pointing and directions, this is it's like I trying your logo it's pointing up right so you may put it on top so you may move this over so there's lots of versions if I keep doing this I could have lots of generation but for this one since it's uh it's just trying to keep it simple for me on this I would just try to keep it proportional to this you know, like I've seen there might be a proportion here even know it looks probably looks better with the eagles head at the same height um yeah, I would want to probably maybe look at that too if I make the type smaller in this case I may want to, uh try exploring if I'm using trying to emphasize singapore I might pick one that's it could be like a bleak and black like for instance, this is another thing to show you guys this eagle is difficult because it has rounded corners but not all of them around it but then a typeface like a new one like joe grotesque here it's got slightly around it, you know, corners like jammeh's own logo that we did so I don't know if since it doesn't have any point, I just kind of a thing does this type face is that a candidate to be paired with this symbol? To me the round thing would be would not be if everything was more rounded in this than it would be a no brainer to me but for me it's kind of ah that's kind of a cut see a lot of times you if you get if you use a heavy enough weight right so I could balance this the weight of these wings out with the stems of the and then if I bring in the character spacing and get the sizing proportional then I can start to see if it's more appropriate for that symbol and then I use the type of low too connected this down here which might be this so my decisions air are based on a couple of things there does this this weight balance that now looks more intact the typeface not be might be a good choice but this what this weight that I'm seeing this connects to the lower half of the eagle this is the lower half of the brand mark upper half upper half they're starting to connect okay um so that's what I would do there great looks good now I'm curious to know how our students are doing you guys coming along a little bit more time finishing up yet where you guys out with yours are you guys use to this point baby were you like zeroed it down to a couple type features maybe face as faras like getting into the details of how to like everything yeah so I think the thing the thing is yes is for like if I'm going to see it for here crying so what I would try to just at this point look at his father's relationship I was going to use this typeface I probably start to pick up on this this distinct visual here because it happens repeatedly throughout the symbol so when you use that characteristic somehow so if I were to actually you know, digitize this I may simply just take that and use that and that might be enough for this so for instance just to get it to connect I may do this actually you know what I'm gonna do this is what how I would probably handle this I would do this once I have one of these mate I can use him throughout I'm taking it strayed from the mark make this yeah yeah so just that characteristic might be enough to connect stubborn aereo okay, so I mean may just use that as a connection to the wing there but I mean um now it's just a matter of choosing which ones are appropriate so I wanted my frame of mind here's to keep it simple so where I might concentrate that the use of this would probably be here and uh I might make a swing or I might make it uh the p it's going to snow so the p here I'd probably use it over there I made me it get rounded at the at the leg of the are over here or if it did it again over here at the r and then maybe just the last leg of the heat or just the top one and that would be it would just keep that same way or might rounded on the rights doesn't left but the point is is I'm making the connection to the symbol there okay two dot three other that work for you did you see I was doing that I am trying to figure out how that works for me still so you're with what their alpha okay so what you have to articulate what's happening in this simple here you basically have thick and thin lines right straight curling around going into something else so depending on the type face that human use you have things talking behind right so like on the one I was doing here I brought out that dimension in mine this way right c may try that as well but maybe it's only with it doesn't come to a point for years it just notches in or something okay that's one idea yeah uh now this might be a typeface choice only as it is to me um just looking at the nature of this thing is asking for a single story that's what I did good yeah ok so let's just start in friday's yeah, I like the the single story a and it's very geometric to stoning I had limited type places but I went with teacher but that's the on ly type beef I had with a single story it's tough when you when you have limited typefaces to explore with um yeah the other indication that I probably look at us that you know you have these angles to deal with, which is not going to be I think you know a connection through the stress so that's out but this is this is very linear this thing and um to me I don't know why I was decided this way but maybe this it was proportionally this way but you know is how this cuts right through the dot and the uh and the centers so that always kind of turned me off about this I don't know why they just didn't put this is the center let everything float like the centers in the dot I don't even know if you actually need done but I would definitely probably try this also in italic all caps um yeah, I think there might be a way to indicate that this as the stroke comes around it goes behind the stem just like this does and since you have two ways and it's indicated it's in a thing that you know the three days so it may be that only happens in these two e's right but, you know, maybe there's a way to another solution would be to customize is where it's all in here here these are all lower case, but maybe this is a capital f in some way were you there are type is where these days are actually capitals that I've seen, so so we're at about a ten minute mark till we print guys so in the next five minutes, you just want to finalize we have, um, even if you have just some indications in the characters of what your what were you were doing? Um, as a connection to that, that symbol originally, right? That would be fine. Okay, make sure you didn't do like what we did last time and tried tio include the original as well, just to see we'll get to that that point, right? Everybody feeling good about theirs? It's a challenge? I mean it's not again, it's, that you're putting a typeface with you're putting a tight a new typeface with a symbol but it's ah again there's more to it, just like that friend mark we talked about and again, I'm not saying that this is the ultimate solution, but it's it's definitely what I found in the past in exploring, um doing logos to create harmony between the visual and the type ok, any questions were you know, I think that we're pretty well here we'll have a few questions that we'll get to in just a second after you get through the printing but how are we doing here? Is everybody any final questions like before you have any final things he can help you on I'll see you poor guy did that help? Okay, I haven't heard you can how are you doing? Imed fine. You've got atlantis right have bali oh yeah boy yeah that's interesting too boring to look at too. I don't you know, I think that this version of this logo I think is uh not a final version it's a little often inspector there's a corner here in the corner there tests of this this artwork might be a little altered you know, we actually had a question come up I don't think you touched on this yet we had five people vote as we're wrapping up here. I want to get your opinion on this. We have a question here from a viewer five votes saying I'm curious as to when you start thinking about color when making word mark most of the focus here is on the typography but in the end a logo will feature colors at some point does that ever effect the design process for the word marks when you're adjusting the type effects entirely that's why it's always last yeah okay that's a good point you know, very emotional I never showed color to a client in initial stages of brand marking because you want to concentrate on form and structure first so you try to walk them through a structured, you know, process to make one decision at a time color so emotional with with our brains and our eyes that I don't know how many times I've been in, you know, in my earlier days come in with all this excitement. Well, all these logo's and I was going through an orange phase in the heated orange so they would not look at anything. I'd be sent back to my drawing board. So never color first it's always last interesting. So that never plays a part into how your design I mean, you may not show it to the client, but do you ever have in the back of your mind? Absolutely. And there's all kinds of things going on your mind? You know, when you first get invite tio input meeting so yeah, absolutely. They will influence you in color. A cz well, so, yeah, color it's all rolling around in there, but you kind of have to break it apart. And, rickard, you take it back to the client and, um, structured manner where they can make, you know, concrete decisions. When people are doing just practice exercises like this is this a safer bet to just stay with the black and white and not get too caught up in the color until you kind of get to the point where you feel comfortable with all these world yeah if we were doing a combination look like this we would start with symbol the visuals first and then once that's kind of approved then we would go to hear symbol and type and all those versions we're type face works well we stopped go there and then we would add carter the color would be third stage and we look at is it all one color do we have to color combination? You know? Is it going to be ingredients involved? You know what kind of all the finishing touches that's kind of like how I've done it for years okay how you guys doing here so there we're going to start loading up her falls now, okay? And uh we wantto saved as a pdf again guys and I'm born here and we have flash drive there that's not convincing me trying to focus on, you know, it's tough on you gotta teach your hovering around I was yeah see, I don't don't worry about for completion just, uh, make sure you've got a couple of points in there before you were headed, you know with, you know and again, it doesn't necessarily have to be a full you know, customization of letter forms like where I was headed with spanner, but my only job here is just to get you to think an extra step further rather than just pairing ah uh out of the can tie face with a simple yeah, I have a quick question that came in here well, we're wrapping up the designs there's a question for one of our viewers who says I find as a designer I end up sticking with my five favorite fonts any advice on how I can start thinking outside of the box and using new things that I may not have used before? Yeah and there's that's an easy way to do it in the way I've done it is always if you're making good reason for your design decisions to connect to the brief or the input that's involved or in this case a symbol that's the designers already designed involved with it the decisions shouldn't be personal they should be based on what works the best for that solution. So it for instance, if you're used to using let's say, you know gotham let's say if you ever had the types that anything, anything in a narrow paragraph gotham's not your choice because golf miss super wide and big so um but also you would want to look at what the context is you know, there should be very thought variations of factors in there, it's going to lead you to the decision of the typeface that you choose, okay using fire, and I did the same thing I had to that I use for years, but now, over the years, I'm really better at pairing up typefaces to the context of the content or the story of the content of fuel. If it's sounding like it needs to be a little bit more and the content is talking about history, let's say, my mind is already thinking, sarah, and now it's a matter of where in history is it? If it's, if it's anything in the nineteenth century, I'm going back to gothic or, you know, anything would type or something like that, let's say so that's, just to tell you an example where my mind would go, so by doing my party's by doing that, you're going to broaden your range of choices of ty faces, you know, and get out of that five typeface. Thank you, great. All right, looks like people are finishing up here see a couple of questions that came in as you're sort of thinking about this when you're going through the process ah, question here that came in that has a couple of votes on it, um when do you start to think about the size of the logo like how it will work whether it's going to be used very small say on a business card or something or if you're going to blow it up to put it on a wall or a billboard do you start to think about size when you're at this immediately yeah I mean it really and that's why I was trying along time ago is you know my first place at work you know there's a quote golf ball side of a truck you want to look it immediately in both because the proportions of even if it doesn't have any type even with like this eagle the's thin negative spaces when they get to certain size they're gonna clog right so you always want to keep everything in perspective that's why I had you set it up large tiny so it's right from the get go you want to keep that perspective going you know all times okay said people are ready to print or I think we're done with you go online stuff so do we are we ready to print it okay okay cool well we can get through a couple more questions here ok already talked a little bit about some of the rules that come into play when you're looking at typography and when to break them but we just had another question that came in and I want a clarification here are there any hard and fast rules of what not to do when putting the type with a mark? I know you talked about breaking the rules or earlier, but are there things that just don't work, even if you do them suddenly? That's a good question now we're talking about, like, microscopic level of yeah, we're getting to you coming to the end of our session, you're right. That's a challenging question again, I think that typefaces two symbols I mean, it depends on if they're if they're done from scratch, we we've doing him in our office is, um, the characteristics of the symbol on the thai fish, you know, I kind of want to coincide um, if it's, a typeface like the good example is what I was talking about earlier, where if everything in the symbol has rounded edges that's going to leave me a certain direction immediately, I'm going to look a typefaces that have rounded edges around the corners let's say so it so I don't have to make them, but in amazon's case, you obviously have to make them so um as faras rules of pairing, there are no rules appearing honestly it's about, but where I start with, I get asked a lot parent typefaces for typography. I try there's a short list that I go through one first is the x height if you have your matching if you're trying to pair a serif and sans serif I learned in the photo typesetting days match excites they're in the same range of being used don't put an avenue with the missus ekes all right that's a good point and you know while you're while you're doing this maybe you want to just show a quick examples like that as we have a few minutes here have already printing it could help for the people at home so for instance, a rule I get asked, you know, that's a common thing on the web as well um so one of things I look at parent typefaces that you know that I was talking four types of indians was excites, so if you have, you know, um, a scenario like this this is a good example this is a good fundamental type party kind of thing and I'm on the same baseline with these so excite is an indicator first for me so let's say I have avenir right hand at the same type size if I use mrs eaves and I've seen these paired together before and I'm not saying they can't um we find this first they can it's just you're gonna have to do have more work to get them to work together but then I learned the first indicators right out of the kids of how they are set at the same size that's a major difference between excite so after it did do something extreme with size of avenir or something extremist size with mrs eve's so something what would be more appropriate knowing that avenir is a geometric jamie actors have high excited so I may try something more of a transitional like plated that's a little larger that might be closer to the excite of that now I'm going to getting in range the other thing is character with so I also want to do this and just kind of analyze character with now we all know that did you know um geometric should give me a lot wider than anything else usually right moderns too. So as far as with I might use a modern typeface we'll plant and I believe this modern but maybe it's something more like guidoni here, right or not? Maybe that wasn't good example that the ring magazine or um something that's a little more contemporary or a wider like school book let's say the point is just to analyze yeah that's pretty good because this is kind of like the same with and so they the character with the similar see how this is narrower so that's where I start out, I've always been taught those two things first and then I start to say, well, what classes air are they in? Um, parent typefaces is, you know, you want to make sure they're not too similar, like you wouldn't want to necessarily put these two together into service there too close for comfort, right? And this is where they all the ambiguity is for the, you know, people, they're trying to practice design that our new these days is all of these little details you have to see if they work together for instance, it's not just these air to close in class, but this is heavier than this. The contrast didn't pick the thin is less here than it is over here. That's another thing so you want to start to see ok weight wise he's worked together better than these two and overall color the weight so that's another thing great let's! Just get one more quick question here before we get to the print outs and here's another one that's got a couple of votes when redesigning the type that goes with a mark. At what point do you decide that the mark itself needs to be adjusted if it's not working or if it doesn't modernize easily? And they say a good example to use would be american airlines who recently updated their logo within the last few years and they came across this problem any any insight on how that goes about? Yeah, we're trying to make that a short answer. Is it's all going to come up way before design stars? Yeah, it's going to become come of it in positioning of where it's headed, especially with american airlines, you know that was a classic for so long, just the same living with us, you know, at some point decline is going to go, we gotta internet. We're in a new age where you call that language, right. We need to look like that. And like starbucks, I always say to starbucks doesn't just serve coffee. It's just the mermaid now, there's more to offer. The mermaid offers a lot more than just coffee, right? Ninety does a lot more than just running. Yeah, you know, satan so on. So on so that's a really big question that happens before design, usually, and you would want to if you're in the middle of doing that. I think he missed something in the beginning in the planning.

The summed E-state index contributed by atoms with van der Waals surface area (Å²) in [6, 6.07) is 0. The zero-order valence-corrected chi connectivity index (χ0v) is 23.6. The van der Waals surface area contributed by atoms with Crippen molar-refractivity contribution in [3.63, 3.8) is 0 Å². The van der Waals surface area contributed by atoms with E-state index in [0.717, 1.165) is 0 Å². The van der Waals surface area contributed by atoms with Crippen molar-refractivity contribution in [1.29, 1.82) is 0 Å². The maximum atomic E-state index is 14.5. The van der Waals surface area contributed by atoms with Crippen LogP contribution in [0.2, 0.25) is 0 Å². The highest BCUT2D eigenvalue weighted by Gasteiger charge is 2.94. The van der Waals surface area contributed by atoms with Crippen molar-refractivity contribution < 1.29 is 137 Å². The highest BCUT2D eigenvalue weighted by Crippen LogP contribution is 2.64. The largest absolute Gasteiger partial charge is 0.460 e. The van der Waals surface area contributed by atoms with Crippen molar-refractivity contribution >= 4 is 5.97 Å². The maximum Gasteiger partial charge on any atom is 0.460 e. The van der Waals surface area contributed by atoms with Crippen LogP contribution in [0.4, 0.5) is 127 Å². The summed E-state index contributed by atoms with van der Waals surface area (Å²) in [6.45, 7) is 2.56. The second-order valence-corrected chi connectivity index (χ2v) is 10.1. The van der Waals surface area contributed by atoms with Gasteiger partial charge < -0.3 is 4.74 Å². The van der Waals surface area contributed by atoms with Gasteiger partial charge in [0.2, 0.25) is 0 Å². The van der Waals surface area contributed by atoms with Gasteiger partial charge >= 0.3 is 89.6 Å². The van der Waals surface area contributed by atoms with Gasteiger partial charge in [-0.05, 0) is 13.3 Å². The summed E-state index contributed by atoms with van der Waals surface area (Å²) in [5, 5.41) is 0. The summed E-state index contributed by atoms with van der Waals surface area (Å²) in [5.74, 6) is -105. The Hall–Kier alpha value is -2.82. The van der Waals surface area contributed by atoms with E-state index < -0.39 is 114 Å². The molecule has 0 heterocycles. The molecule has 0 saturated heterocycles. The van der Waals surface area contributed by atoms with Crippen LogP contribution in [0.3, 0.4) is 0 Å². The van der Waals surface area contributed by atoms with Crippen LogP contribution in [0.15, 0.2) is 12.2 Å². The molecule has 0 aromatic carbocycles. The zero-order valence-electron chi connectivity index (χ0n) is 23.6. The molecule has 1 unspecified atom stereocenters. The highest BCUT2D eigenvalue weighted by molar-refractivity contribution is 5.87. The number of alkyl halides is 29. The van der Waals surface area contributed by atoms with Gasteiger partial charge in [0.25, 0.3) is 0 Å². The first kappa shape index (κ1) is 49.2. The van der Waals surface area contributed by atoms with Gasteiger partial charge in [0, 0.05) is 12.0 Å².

Class Description

The wordmark is the most widely used of all logo types. Knowing how to work with typography when making logos is an essential design skill. Learn how to expertly manipulate letterforms in Logo Design: Wordmarks with Michael Stinson of TypeEd.

In this class you’ll learn the nuances of typography by exploring characters, weight, and overall balance and how they drive behavior. Michael will teach logotype development and how to create logos that stand the test of time. 

You’ll learn:

  • How to draw and customize letterforms
  • Working with digital vectors and bézier curves
  • Pairing personalities with symbols

Wordmark creation is an essential design skill – learn the tricks of the trade and develop a strong typographic sensibility in Logo Design: Wordmarks.